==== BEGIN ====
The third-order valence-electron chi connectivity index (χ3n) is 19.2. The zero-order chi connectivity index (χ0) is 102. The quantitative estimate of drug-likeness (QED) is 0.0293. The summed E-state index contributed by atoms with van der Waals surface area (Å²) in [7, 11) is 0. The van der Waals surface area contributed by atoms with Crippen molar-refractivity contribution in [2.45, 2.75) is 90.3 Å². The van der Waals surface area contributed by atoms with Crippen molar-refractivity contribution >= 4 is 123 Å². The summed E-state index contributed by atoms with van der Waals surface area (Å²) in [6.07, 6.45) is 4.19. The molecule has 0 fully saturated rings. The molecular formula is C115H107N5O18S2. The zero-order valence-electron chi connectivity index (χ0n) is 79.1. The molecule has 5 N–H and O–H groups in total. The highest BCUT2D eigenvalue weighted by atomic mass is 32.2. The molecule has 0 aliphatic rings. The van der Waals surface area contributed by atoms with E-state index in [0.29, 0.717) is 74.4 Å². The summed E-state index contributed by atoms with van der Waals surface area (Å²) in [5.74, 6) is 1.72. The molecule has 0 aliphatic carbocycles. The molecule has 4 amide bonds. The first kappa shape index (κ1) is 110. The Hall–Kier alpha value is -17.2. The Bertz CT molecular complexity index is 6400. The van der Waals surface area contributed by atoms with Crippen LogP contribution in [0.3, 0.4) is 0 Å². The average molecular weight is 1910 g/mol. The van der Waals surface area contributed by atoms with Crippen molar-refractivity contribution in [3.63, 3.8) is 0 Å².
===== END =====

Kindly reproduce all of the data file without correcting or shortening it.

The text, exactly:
The third-order valence-electron chi connectivity index (χ3n) is 19.2. The zero-order chi connectivity index (χ0) is 102. The quantitative estimate of drug-likeness (QED) is 0.0293. The summed E-state index contributed by atoms with van der Waals surface area (Å²) in [7, 11) is 0. The van der Waals surface area contributed by atoms with Crippen molar-refractivity contribution in [2.45, 2.75) is 90.3 Å². The van der Waals surface area contributed by atoms with Crippen molar-refractivity contribution >= 4 is 123 Å². The summed E-state index contributed by atoms with van der Waals surface area (Å²) in [6.07, 6.45) is 4.19. The molecule has 0 fully saturated rings. The molecular formula is C115H107N5O18S2. The zero-order valence-electron chi connectivity index (χ0n) is 79.1. The molecule has 5 N–H and O–H groups in total. The highest BCUT2D eigenvalue weighted by atomic mass is 32.2. The molecule has 0 aliphatic rings. The van der Waals surface area contributed by atoms with E-state index in [0.29, 0.717) is 74.4 Å². The summed E-state index contributed by atoms with van der Waals surface area (Å²) in [5.74, 6) is 1.72. The molecule has 0 aliphatic carbocycles. The molecule has 4 amide bonds. The first kappa shape index (κ1) is 110. The Hall–Kier alpha value is -17.2. The Bertz CT molecular complexity index is 6400. The van der Waals surface area contributed by atoms with Crippen LogP contribution in [0.3, 0.4) is 0 Å². The average molecular weight is 1910 g/mol. The van der Waals surface area contributed by atoms with Crippen molar-refractivity contribution in [3.63, 3.8) is 0 Å².